Cover image used with licensed permission. Article © 2013 by the Center for Endometriosis Care. Last update: October 2018. In-text citation links to third party sources are provided for information purposes only. Links do not indicate affiliation with or endorsement by the Center for Endometriosis Care.

Extrapelvic Endometriosis: Sciatic

While endometriosis most commonly develops on the pelvic structures including the rectovaginal septum, bladder, bowels, intestines, ovaries and fallopian tubes, it has also been found in uncommon, distant locations. The exact prevalence of extrapelvic endometriosis by site is unknown due to the small number of well-designed epidemiological studies; however, unexpected findings include (but are not limited to) the rectus abdominis muscle (“abs”), the brain and eyes, in surgical scars, the upper and lower respiratory system, diaphragm, pleura and pericardium, abdominal wall, thorax and nasal mucosa. Though exceedingly rare, intrahepatic endometriosis and disease even as far remote as the gastrocnemius have also been reported. Extrapelvic disease, though less common, can manifest in a variety of ways e.g. catamenial pneumothorax when affecting the lungs.

One consideration for some patients who may present with specific, regional symptoms is sciatic endometriosis.

Few if any laboratory tests are valuable in the endometriosis diagnostic spectrum in general, as markers e.g. CA-125 have very low specificity and sensitivity to date.  Imaging tests (MRI, ultrasound, CT scan) can be more specific and helpful (particularly in the surgical planning stage), but it is very difficult if not impossible to confirm or exclude a diagnosis of endometriosis based on symptoms and tests alone. Likewise, though some may opt for a ‘diagnosis’ through application of hormonal therapy, such approach is far from accurate. True confirmation can only be obtained through surgical biopsy.  Therefore, suspected extrapelvic disease should never be dismissed out of hand.

Used with licensed permission.

Used with licensed permission.

Sciatic endometriosis is not abundantly common – but it should always be included in the diagnostic approach to pain and symptoms affecting the sciatic nerve distribution.  One of the first cases of biopsy-confirmed sciatic endometriosis was described by Denton & Sherill in 1955. Since then, many additional cases have appeared in the literature.  Symptoms that may lead to suspicion of sciatic disease may be predominantly left-sided, though infiltration of the pelvic wall and somatic nerves causing severe neuropathic symptoms due to endometriosis infiltrating the right sciatic nerve has also been documented.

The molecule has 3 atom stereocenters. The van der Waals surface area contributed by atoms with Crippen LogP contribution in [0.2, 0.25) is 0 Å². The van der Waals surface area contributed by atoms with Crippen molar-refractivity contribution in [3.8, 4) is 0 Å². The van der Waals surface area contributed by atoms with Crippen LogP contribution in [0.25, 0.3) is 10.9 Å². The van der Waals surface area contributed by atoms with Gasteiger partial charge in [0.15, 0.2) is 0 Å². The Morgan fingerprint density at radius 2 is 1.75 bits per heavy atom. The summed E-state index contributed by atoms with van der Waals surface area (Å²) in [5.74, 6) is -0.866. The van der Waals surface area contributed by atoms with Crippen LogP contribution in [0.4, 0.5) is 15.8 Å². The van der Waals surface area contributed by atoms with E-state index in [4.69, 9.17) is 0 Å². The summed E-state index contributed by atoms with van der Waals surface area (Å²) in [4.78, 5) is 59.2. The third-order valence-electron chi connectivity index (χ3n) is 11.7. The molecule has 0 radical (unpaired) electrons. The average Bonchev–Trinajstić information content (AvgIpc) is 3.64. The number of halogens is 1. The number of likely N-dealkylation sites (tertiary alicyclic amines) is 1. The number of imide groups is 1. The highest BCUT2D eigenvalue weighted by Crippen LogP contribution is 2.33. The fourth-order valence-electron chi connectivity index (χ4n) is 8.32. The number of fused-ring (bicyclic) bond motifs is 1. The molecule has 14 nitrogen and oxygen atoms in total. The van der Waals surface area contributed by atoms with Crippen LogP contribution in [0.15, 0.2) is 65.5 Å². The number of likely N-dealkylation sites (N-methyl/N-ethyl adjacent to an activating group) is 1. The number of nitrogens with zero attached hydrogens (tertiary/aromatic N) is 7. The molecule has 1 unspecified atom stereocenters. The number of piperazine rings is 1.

Pain may begin just before menstruation and last several days after end of flow and be accompanied by motor deficits, low back discomfort radiating to the leg, foot drop, gait disorder due to sciatic musculature weakness, cramping and/or numbness radiating down the leg, often when – but not limited to – walking, especially long distances, and tenderness of the sciatic notch. There may also be positive Lasègue’s Sign (an indication of lumbar root or sciatic nerve irritation in which ‘dorsiflexion of the ankle of an individual lying supine with the hip flexed causes pain or muscle spasm in the posterior thigh’ [Kosteljanetz et al]).  There is almost always a history of pelvic endometriosis. Left untreated, sciatic endometriosis may cause nerve damage.

Physical examination may reveal various neurological deficits involving the sciatic nerve rootlets. There may be localized tenderness over the sciatic notch, but this is not always found. Pelvic examination may also even be normal.  Imaging can aid in diagnosis, though ultimately a visual (surgical) diagnosis is indicated.  Early diagnosis and treatment is indeed critical in order to minimize the damage. While sacral radiculopathies (pudendal, gluteal pain), vascular entrapment or sciatic neuralgia may be at the root of symptoms for some individuals, in patients with sciatica of unknown genesis and/or suspicion of pathology such as endometriosis, laparoscopic exploration of the sacral plexus and/or sciatic nerve is advisable.

Sciatic endometriosis is generally treated the same way as pelvic disease: preferably gold-standard surgical eradication (excision). When not possible, a course of medical therapy may suppress symptoms until such time as the patient can receive proper surgical intervention with a skilled, minimally invasive pelvic surgeon who has vast experience in highly complex cases of endometriosis. Physical therapy with a skilled PT specializing in endometriosis and CPP can also be very helpful.

It is very important to understand that not every patient with symptoms relating to the lumbosacral plexus or proximal sciatic nerve bundle will actually have sciatic endometriosis, as there can be several differential diagnoses. However – endometriosis can be a real (albeit less common) cause of nerve injury and symptomology.  This extrapelvic manifestation of the disease must be considered in the differential diagnosis of those with symptomatic presentation, particularly if a history of endometriosis or chronic pelvic pain is present.

If you or someone you love suffers (or thinks they may be suffering) from endometriosis, we’d be honored to lend our expertise. Please click here and here to learn more about the CEC’s services. 

© 2013 by the Center for Endometriosis Care. Last update: October 2018. In-text citation links to third party sources are provided for information purposes only. Links do not indicate affiliation with or endorsement by the Center for Endometriosis Care.